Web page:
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Old Dec 09, 2012, 11:27 PM
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Thanks Brian! Its only taken about 23 years and who knows how many kits/arfs to get to this point and learn all these little nifty tricks like the control arm jig.

Thomas
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Old Dec 10, 2012, 08:49 PM
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First parts out of the mold:




While they look good, the layup schedule needs a bit of refinement.

Canopy frame:
Over-all I am happy with the frame. It is a bit more flexible than I want and its pretty thin. I can fix both by a 2nd layer of carbon cloth and a 3rd of fiberglass, but at the expense of more weight.. If the canopy is made functional/removable a G-10 frame will enhance the strength of it immensely! Soo... I'll actually do a combination of things. Once, i'll reduce the amount of carbon I used by putting overlapping "strips" where just the frame is, so I eliminate much of the waste where the carbon will be removed due to the clear canopy. This overlapping of fabrics will add some thickness in the corners and more strength where it is needed, and either a Glass/balsa laminate or G-10 frame will be made up (probably glass and balsa.. again to save weight).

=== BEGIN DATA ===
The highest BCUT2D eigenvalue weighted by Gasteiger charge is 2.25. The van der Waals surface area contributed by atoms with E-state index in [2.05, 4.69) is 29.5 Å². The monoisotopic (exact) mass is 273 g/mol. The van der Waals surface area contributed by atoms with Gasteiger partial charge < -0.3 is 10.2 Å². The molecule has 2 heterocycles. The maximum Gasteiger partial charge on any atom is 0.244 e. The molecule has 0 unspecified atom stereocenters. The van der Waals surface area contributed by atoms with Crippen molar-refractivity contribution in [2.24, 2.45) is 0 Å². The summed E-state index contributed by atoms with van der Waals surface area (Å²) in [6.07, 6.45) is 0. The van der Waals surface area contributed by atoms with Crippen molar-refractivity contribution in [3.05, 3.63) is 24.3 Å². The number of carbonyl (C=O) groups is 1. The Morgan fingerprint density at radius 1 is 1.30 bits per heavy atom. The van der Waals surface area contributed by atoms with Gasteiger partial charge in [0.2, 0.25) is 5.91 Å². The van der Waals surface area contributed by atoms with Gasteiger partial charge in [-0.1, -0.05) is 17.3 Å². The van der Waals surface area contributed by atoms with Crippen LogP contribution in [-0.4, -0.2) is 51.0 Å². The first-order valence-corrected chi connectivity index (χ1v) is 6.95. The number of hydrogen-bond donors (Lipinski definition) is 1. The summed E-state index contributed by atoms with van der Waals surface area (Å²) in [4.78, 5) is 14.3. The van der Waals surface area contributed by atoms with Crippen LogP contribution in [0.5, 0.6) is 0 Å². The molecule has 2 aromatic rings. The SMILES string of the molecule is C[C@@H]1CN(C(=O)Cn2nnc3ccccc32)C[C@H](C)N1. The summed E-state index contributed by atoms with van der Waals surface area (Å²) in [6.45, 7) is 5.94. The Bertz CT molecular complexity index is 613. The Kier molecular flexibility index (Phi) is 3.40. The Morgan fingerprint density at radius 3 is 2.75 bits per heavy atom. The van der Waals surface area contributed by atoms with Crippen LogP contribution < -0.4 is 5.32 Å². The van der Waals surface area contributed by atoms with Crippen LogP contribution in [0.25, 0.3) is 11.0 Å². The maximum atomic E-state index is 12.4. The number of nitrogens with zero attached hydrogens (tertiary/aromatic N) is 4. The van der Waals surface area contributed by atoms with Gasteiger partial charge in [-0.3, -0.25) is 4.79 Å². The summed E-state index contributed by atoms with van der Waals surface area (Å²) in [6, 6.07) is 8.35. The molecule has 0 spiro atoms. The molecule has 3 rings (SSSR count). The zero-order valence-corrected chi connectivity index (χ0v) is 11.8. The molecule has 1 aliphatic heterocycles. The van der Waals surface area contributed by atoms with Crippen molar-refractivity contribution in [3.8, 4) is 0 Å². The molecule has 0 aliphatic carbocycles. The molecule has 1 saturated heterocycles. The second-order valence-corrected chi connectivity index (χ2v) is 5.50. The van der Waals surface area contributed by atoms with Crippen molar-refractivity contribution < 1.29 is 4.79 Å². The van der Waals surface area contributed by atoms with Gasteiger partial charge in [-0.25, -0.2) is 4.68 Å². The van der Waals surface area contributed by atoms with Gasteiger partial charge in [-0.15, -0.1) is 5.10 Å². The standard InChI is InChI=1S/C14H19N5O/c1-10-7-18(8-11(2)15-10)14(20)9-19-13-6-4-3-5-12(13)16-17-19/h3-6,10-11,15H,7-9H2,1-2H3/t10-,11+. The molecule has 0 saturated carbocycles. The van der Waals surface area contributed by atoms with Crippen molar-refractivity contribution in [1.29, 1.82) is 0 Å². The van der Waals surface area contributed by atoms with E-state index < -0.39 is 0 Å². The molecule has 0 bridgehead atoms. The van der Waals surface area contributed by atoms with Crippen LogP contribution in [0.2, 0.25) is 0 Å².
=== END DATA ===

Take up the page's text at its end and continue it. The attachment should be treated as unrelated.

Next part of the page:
Main Gear Doors:
The upper-strut doors are perfect. roughly 1/8" thick and plenty strong! The wheel door covers are not though. Once i started doing the layup on the main doors I realized I should of done the foam or balsa sandwhich on them as well. the doors are stiff currently (due to the CF) but have no strength what so ever.. So since the doors are ready for a secondary bonding (due to the peel-ply), I'll cut the strut doors loose, trim the wheel door covers to shape and then PVA the gear door mold and place the door covers back into the mold while the PVA is wet. As the wet pva dries, it will effectively attach the door parts back to the mold. Then i'll go ahead and laminate the foam door material. This should strengthen the doors plenty, as long as I can heat up the foam to get it to conform to the curve of the door edges.
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Old Dec 11, 2012, 10:39 PM
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Alrighty.. the wife let me out in the shop a bit this evening, so I got some work done, which will be the last till saturday (at the earliest) as I have an annual flight review next week at work and our flight check pilots are becoming a real PITA in how they want things done...

Anyways,
First up was making up the resin trap for the resin infusion process. Its just some 2" schedule 40 PVC pipe with a cap on each end. One cap has a brass MIP to barb fitting on it for the vacuum pump/reservoir to hookup to, and another brass fitting about 6-9" below that for the vacuum tube INside the vacuum bag to hook up to. About $40 in parts, compared to $340 for a commercially available one.